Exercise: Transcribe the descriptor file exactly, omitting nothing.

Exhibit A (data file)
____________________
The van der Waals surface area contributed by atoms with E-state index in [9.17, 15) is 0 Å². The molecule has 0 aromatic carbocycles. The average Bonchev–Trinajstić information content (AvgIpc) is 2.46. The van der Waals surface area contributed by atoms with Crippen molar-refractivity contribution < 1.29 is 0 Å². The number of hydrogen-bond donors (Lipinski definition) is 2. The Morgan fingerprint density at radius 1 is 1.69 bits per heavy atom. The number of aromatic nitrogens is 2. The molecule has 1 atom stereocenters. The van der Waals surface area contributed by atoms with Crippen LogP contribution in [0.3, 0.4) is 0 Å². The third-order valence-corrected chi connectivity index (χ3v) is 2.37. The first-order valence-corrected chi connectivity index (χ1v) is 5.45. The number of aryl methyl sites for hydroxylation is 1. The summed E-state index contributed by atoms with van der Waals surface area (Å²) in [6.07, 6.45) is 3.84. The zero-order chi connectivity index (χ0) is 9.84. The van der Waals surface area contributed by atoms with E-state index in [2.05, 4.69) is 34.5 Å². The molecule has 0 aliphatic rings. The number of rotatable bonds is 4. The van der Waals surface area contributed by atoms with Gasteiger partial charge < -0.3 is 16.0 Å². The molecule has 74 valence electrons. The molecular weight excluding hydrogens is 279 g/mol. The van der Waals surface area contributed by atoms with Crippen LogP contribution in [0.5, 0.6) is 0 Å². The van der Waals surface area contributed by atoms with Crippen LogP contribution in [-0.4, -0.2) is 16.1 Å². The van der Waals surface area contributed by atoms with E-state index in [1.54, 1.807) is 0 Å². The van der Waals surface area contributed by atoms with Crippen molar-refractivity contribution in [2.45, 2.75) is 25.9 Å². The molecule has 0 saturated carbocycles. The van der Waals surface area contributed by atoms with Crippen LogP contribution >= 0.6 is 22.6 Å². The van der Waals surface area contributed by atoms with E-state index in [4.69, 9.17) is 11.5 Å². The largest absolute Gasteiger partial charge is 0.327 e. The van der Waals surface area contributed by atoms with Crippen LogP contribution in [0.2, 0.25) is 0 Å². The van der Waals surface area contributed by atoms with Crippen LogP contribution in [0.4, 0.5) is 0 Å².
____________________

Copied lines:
The van der Waals surface area contributed by atoms with E-state index in [9.17, 15) is 0 Å². The molecule has 0 aromatic carbocycles. The average Bonchev–Trinajstić information content (AvgIpc) is 2.46. The van der Waals surface area contributed by atoms with Crippen molar-refractivity contribution < 1.29 is 0 Å². The number of hydrogen-bond donors (Lipinski definition) is 2. The Morgan fingerprint density at radius 1 is 1.69 bits per heavy atom. The number of aromatic nitrogens is 2. The molecule has 1 atom stereocenters. The van der Waals surface area contributed by atoms with Crippen LogP contribution in [0.3, 0.4) is 0 Å². The third-order valence-corrected chi connectivity index (χ3v) is 2.37. The first-order valence-corrected chi connectivity index (χ1v) is 5.45. The number of aryl methyl sites for hydroxylation is 1. The summed E-state index contributed by atoms with van der Waals surface area (Å²) in [6.07, 6.45) is 3.84. The zero-order chi connectivity index (χ0) is 9.84. The van der Waals surface area contributed by atoms with E-state index in [2.05, 4.69) is 34.5 Å². The molecule has 0 aliphatic rings. The number of rotatable bonds is 4. The van der Waals surface area contributed by atoms with Gasteiger partial charge < -0.3 is 16.0 Å². The molecule has 74 valence electrons. The molecular weight excluding hydrogens is 279 g/mol. The van der Waals surface area contributed by atoms with Crippen LogP contribution in [0.5, 0.6) is 0 Å². The van der Waals surface area contributed by atoms with Crippen LogP contribution in [-0.4, -0.2) is 16.1 Å². The van der Waals surface area contributed by atoms with E-state index in [1.54, 1.807) is 0 Å². The van der Waals surface area contributed by atoms with Crippen molar-refractivity contribution in [2.45, 2.75) is 25.9 Å². The molecule has 0 saturated carbocycles. The van der Waals surface area contributed by atoms with Crippen LogP contribution >= 0.6 is 22.6 Å². The van der Waals surface area contributed by atoms with E-state index in [4.69, 9.17) is 11.5 Å². The largest absolute Gasteiger partial charge is 0.327 e. The van der Waals surface area contributed by atoms with Crippen LogP contribution in [0.2, 0.25) is 0 Å². The van der Waals surface area contributed by atoms with Crippen LogP contribution in [0.4, 0.5) is 0 Å².